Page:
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Womansong Asheville - Home
Founded in 1987 by Linda Metzner, we have been led by our fabulous director, Debbie Nordeen, since 1994.
Directors - Womansong Asheville
Artistic Director: Debbie Nordeen
has directed & performed in professional musical theatre and has been a featured soloist performing in major cities across America and abroad.
Debbie is a vocal coach and offers private voice lessons.
She began as Director of Womansong in 1994, where she combines her theatrical flair with a compassionate heart and exceptional community building.
My heart is so full.
Love does come in many forms, and one main form is music . . . you all are the instruments for the soul to express itself, through the magical, divine art of music and song.
I feel so fortunate to be in this symphony of life together.
Videos - Womansong Asheville
The video above features our Director, Debbie Nordeen, directing the Sky Mass Chorus at Sister Singers Network in Champaign, Urbana, Illinois.
Debbie Nordeen, Director of ...
Debbie Nordeen, Director of Womansong
Council on Aging of Buncombe County
, Suzanne Tannehill, Debbie Nordeen
& Ruthie Rosauer.
Womansong of Asheville, NC: Joyful Voices, Open Hearts
"I always tell members, 'Songs are like medicine for your soul,'" says Womansong director Debbie Nordeen.
, this is significantly more than a charming adage.
While hospitalized some years back, Nordeen
drew great comfort from a certain traditional ballad, titled "How Can I Keep From Singing?
Written in 1864 by Anne Warner, the song - perhaps rooted in N.C.'s Iredell County - was resurrected in 1957 by one Doris Plenn, who, with the McCarthy hearings in mind, added the following verse: "When tyrants tremble sick with fear and hear their death knells ringing; When friends rejoice both far and near, how can I keep from singing?
In prison cell and dungeon vile our thoughts to them are winging; When friends by shame are undefiled, how can I keep from singing?"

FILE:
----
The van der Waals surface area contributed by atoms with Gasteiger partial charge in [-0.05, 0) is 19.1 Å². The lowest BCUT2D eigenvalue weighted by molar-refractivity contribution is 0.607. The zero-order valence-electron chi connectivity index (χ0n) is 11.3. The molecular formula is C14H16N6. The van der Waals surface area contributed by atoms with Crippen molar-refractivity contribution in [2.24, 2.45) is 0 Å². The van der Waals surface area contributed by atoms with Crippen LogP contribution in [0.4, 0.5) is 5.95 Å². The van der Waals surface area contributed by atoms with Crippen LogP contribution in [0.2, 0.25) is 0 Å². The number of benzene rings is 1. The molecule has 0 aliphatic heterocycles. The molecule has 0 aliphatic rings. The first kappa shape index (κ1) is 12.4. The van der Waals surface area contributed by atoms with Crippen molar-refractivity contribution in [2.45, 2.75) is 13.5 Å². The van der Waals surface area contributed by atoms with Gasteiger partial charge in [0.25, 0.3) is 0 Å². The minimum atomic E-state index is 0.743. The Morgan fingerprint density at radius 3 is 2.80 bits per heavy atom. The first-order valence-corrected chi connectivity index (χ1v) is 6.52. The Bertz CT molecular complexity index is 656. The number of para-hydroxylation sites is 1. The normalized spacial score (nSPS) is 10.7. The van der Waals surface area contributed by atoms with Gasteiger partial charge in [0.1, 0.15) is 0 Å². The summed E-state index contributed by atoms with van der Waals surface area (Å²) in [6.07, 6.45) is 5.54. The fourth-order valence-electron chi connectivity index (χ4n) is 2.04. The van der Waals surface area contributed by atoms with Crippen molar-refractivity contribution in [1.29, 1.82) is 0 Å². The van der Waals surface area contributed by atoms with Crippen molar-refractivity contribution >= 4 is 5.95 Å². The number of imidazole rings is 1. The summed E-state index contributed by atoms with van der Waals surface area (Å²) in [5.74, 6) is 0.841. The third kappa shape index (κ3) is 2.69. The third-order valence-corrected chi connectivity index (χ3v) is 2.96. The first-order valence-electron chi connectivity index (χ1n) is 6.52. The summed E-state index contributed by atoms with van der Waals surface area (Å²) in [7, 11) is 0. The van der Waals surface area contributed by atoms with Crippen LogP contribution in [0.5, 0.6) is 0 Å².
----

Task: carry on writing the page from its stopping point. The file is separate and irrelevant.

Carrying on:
, the added verse seemed shiveringly applicable to a host of current social ills, prompting her
to christen her
chorus' latest performance after the song.
And while group members' median age hovers in the late '40s, Womansong
is by no means an exclusive club, Nordeen
"[Womansong members] feel free," Nordeen
In fact, one former reluctant - previously the group's shyest member - will perform a solo at the upcoming show.
Besides traditional folk arrangements and ethnic songs (the group has long catered to a world beat), many of Womansong's pieces are written by members themselves, or their friends and family members.
The director's sister, a professional singer and songwriter, is a regular contributor.
"Our songs come to us," Nordeen
Certain tunes are performed a capella, but members' drums, cellos, harps, guitars and other instruments often lend added resonance.
And while song arrangements may vary, Womansong's
one sure endeavor is to be of service to other women: Proceeds from their upcoming performances will benefit both Helpmate
and Womansong's own New Start Fund.
"The New Start Fund offers small amounts of money for [emergencies]; for example, someone who might be getting their electricity turned off," explains Nordeen
Members have been known to meet recipients in grocery-store parking lots on Christmas Eve with emergency funds, she
The group's rising popularity in Asheville and beyond required Nordeen to schedule two performances for their upcoming show.
"We've had attendances of 400 in the past, and Diana Wortham Theatre only seats 500," Nordeen points out.
"We have people coming from all over - Indiana, Illinois, South Carolina - to see this show, and I didn't want any of them to be that 501st person."
is naturally pleased that Womansong
is drawing so many admirers.
own memory reminds her
that the songs the chorus shares with its fans work even greater miracles in times of private need.
"When I was sick, and I sang ["How Can I Keep From Singing?"] to myself, it gave me strength," she
recalls, adding emotionally, "I know a woman who survived Hurricane Hugo in a root cellar, singing that song while the roof blew apart over her